This playbook is common because it is easy to execute and often successful. In fact, it is so common that we sometimes counsel our clients to skip the phishing phase of an engagement and assume breach, where a user has executed a phishing payload (this is called a “white card”).
“60% of the time, it works every time.” – Brian Fantana, Anchorman
Targeted attacks and untargeted attacks often use differing tactics, techniques, and procedures (TTPs) to carry out their objectives. I will largely cover targeted attacks in this post, though the sophistication of untargeted attacks is vastly increasing.
Code Execution on the Remote Computer
“Your things are now my things through my actions.” – Mooninites, Aqua Teen Hunger Force
If a payload successfully executes on the victim’s machine, the attacker will then install persistence, or a way to get back into the computer if it’s temporarily disconnected from the internet or rebooted. Persistence payloads often take the form of a “beacon” that pseudo-randomly “calls” out to the internet and a Command & Control (C2) server. The beacon checks for commands to run on the victim machine. Depending on the motives and sophistication of the attacker, this beaconing may happen as frequently as every five seconds or be spread out over hours, days, or weeks.
Reconnaissance is then run from the victim machine using the currently logged-in user’s credentials. Even a normal, unprivileged domain user has access to an incredible amount of information that is useful to an attacker. Sometimes the user is a local administrator, or has local administrator privileges on many workstations or servers.
Tools like BloodHound might be run to discover paths to becoming a Domain Administrator on the network. There are a number other techniques used to find this same information.
Privilege Escalation and Lateral Movement
“I hunt SysAdmins.” – @harmj0y
A targeted attacker is often looking for ways to completely take over your system and have guaranteed access to the information they’re seeking. There are many ways to perform this, but generally an attacker is looking for local admin accounts and domain admin accounts that they can somehow compromise. This may involve pivoting through the network seeking out credentials of high-integrity or privileged accounts. Trust relationships throughout the network are targeted and exploited.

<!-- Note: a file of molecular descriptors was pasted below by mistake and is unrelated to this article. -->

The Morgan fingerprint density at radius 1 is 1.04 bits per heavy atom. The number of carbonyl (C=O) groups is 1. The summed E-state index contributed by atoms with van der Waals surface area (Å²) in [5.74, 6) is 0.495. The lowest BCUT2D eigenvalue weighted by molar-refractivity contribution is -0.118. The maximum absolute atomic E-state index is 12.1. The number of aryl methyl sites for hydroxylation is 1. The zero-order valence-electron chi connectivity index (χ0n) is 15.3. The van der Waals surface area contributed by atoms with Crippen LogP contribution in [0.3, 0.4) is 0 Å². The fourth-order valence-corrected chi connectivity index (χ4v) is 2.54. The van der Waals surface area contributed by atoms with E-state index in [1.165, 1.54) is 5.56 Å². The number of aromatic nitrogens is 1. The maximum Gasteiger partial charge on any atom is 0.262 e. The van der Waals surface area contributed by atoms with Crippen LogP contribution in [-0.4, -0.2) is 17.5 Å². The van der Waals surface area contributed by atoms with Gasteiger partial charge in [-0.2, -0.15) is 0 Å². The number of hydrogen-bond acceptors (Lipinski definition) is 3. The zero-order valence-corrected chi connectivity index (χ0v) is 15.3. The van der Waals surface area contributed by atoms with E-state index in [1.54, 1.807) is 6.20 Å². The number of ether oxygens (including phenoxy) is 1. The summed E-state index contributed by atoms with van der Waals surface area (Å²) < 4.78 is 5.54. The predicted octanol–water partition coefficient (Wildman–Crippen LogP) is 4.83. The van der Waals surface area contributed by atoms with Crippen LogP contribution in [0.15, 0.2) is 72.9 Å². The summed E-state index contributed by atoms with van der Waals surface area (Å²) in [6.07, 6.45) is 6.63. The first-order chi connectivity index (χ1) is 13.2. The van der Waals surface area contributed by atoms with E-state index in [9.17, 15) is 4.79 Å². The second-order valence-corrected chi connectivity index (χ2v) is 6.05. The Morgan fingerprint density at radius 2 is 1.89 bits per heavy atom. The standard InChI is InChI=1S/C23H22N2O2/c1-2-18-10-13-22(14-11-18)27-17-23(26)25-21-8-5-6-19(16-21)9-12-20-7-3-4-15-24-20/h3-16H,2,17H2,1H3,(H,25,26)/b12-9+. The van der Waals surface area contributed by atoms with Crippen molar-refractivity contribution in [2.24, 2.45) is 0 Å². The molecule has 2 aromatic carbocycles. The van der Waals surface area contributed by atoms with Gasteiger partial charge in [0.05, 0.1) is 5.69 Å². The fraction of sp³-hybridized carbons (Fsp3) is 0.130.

Depending on the attacker motives and capabilities, a compromised email account (even originating from the original phishing victim) may be used to send further phishing emails from within the organizations own email server.
Once a higher-level access is gained, the attacker will seek to accomplish their goals whether it’s stealing patient data, trade secrets, or denial of services (destruction).
The Post-Compromise Gift that Keeps on Giving
“All your base are belong to us.” – CATS, Zero Wing
If you’re facing a long-term operation from a targeted attacker, they’re likely going to install some form of long-term persistence that will call out to their C2 over very long intervals. In some recorded cases this beaconing has been 2-4 weeks. These long-term pseudo-random intervals can prevent incident responders from identifying suspicious network traffic as the activity occurs so infrequently as to be almost invisible.
It has also been proposed that some targeted operations sell access to victim networks post-compromise. The initial attacker accomplishes their goals, such as stealing data, and then sells access to a crime-ware organization who may leverage that access to install ransomware.
In a long-term persistence mode, the attacker may be harvesting data over weeks, months, and sometimes years—it’s the gift that keeps on giving.
Some cases, such as Sony, destruction or denials of service is the ultimate goal. Once the network has been totally and completely compromised, the attacker begins altering and/or destroying data. The most effective attacks begin this malicious activity weeks or months before performing more overt activities as to ensure their destructive actions are recorded in recent backups.
Take Back Control and Shore Up Defense
Inoculate Yourself against Dormant Cyber-Pathogens
Let’s look at the chain of events that lead from “everything is ok”, to “everything is on fire”.
This is a “back of the napkin over beers” list of fixes. Almost none of these are easy, but each one does mitigate your risk.
Risk can be significantly reduced by actualizing the preceding steps. As an investment in improving your system’s security posture, these steps are requisite for any healthy network.